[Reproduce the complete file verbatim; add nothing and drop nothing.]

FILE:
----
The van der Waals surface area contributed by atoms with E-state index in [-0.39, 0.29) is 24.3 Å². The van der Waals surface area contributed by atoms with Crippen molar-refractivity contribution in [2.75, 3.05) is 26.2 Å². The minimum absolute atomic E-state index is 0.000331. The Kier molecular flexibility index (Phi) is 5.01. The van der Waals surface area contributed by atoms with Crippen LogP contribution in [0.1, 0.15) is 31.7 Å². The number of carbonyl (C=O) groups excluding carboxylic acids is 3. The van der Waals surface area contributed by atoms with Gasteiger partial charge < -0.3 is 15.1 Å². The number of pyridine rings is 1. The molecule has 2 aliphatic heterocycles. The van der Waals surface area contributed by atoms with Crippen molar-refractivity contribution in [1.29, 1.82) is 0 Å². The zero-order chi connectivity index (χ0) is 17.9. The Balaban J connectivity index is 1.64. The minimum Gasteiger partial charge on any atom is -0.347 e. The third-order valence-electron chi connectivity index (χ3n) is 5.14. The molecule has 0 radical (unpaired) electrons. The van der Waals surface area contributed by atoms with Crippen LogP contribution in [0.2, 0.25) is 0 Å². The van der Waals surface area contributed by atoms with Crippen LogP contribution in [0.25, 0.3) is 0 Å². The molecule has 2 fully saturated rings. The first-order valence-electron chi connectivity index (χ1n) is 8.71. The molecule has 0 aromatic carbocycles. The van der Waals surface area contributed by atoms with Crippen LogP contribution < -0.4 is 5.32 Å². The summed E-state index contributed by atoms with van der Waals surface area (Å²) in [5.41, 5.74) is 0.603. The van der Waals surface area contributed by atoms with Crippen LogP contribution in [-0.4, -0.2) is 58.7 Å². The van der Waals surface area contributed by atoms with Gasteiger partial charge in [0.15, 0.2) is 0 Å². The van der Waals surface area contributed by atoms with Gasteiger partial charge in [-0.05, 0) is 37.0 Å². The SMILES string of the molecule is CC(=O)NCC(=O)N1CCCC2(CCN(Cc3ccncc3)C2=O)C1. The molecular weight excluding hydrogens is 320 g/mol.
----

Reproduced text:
The van der Waals surface area contributed by atoms with E-state index in [-0.39, 0.29) is 24.3 Å². The van der Waals surface area contributed by atoms with Crippen molar-refractivity contribution in [2.75, 3.05) is 26.2 Å². The minimum absolute atomic E-state index is 0.000331. The Kier molecular flexibility index (Phi) is 5.01. The van der Waals surface area contributed by atoms with Crippen LogP contribution in [0.1, 0.15) is 31.7 Å². The number of carbonyl (C=O) groups excluding carboxylic acids is 3. The van der Waals surface area contributed by atoms with Gasteiger partial charge < -0.3 is 15.1 Å². The number of pyridine rings is 1. The molecule has 2 aliphatic heterocycles. The van der Waals surface area contributed by atoms with Crippen molar-refractivity contribution in [1.29, 1.82) is 0 Å². The zero-order chi connectivity index (χ0) is 17.9. The Balaban J connectivity index is 1.64. The minimum Gasteiger partial charge on any atom is -0.347 e. The third-order valence-electron chi connectivity index (χ3n) is 5.14. The molecule has 0 radical (unpaired) electrons. The van der Waals surface area contributed by atoms with Crippen LogP contribution in [0.2, 0.25) is 0 Å². The van der Waals surface area contributed by atoms with Crippen LogP contribution in [0.25, 0.3) is 0 Å². The molecule has 2 fully saturated rings. The first-order valence-electron chi connectivity index (χ1n) is 8.71. The molecule has 0 aromatic carbocycles. The van der Waals surface area contributed by atoms with Crippen LogP contribution < -0.4 is 5.32 Å². The summed E-state index contributed by atoms with van der Waals surface area (Å²) in [5.41, 5.74) is 0.603. The van der Waals surface area contributed by atoms with Crippen LogP contribution in [-0.4, -0.2) is 58.7 Å². The van der Waals surface area contributed by atoms with Gasteiger partial charge in [0.15, 0.2) is 0 Å². The van der Waals surface area contributed by atoms with Gasteiger partial charge in [-0.05, 0) is 37.0 Å². The SMILES string of the molecule is CC(=O)NCC(=O)N1CCCC2(CCN(Cc3ccncc3)C2=O)C1. The molecular weight excluding hydrogens is 320 g/mol.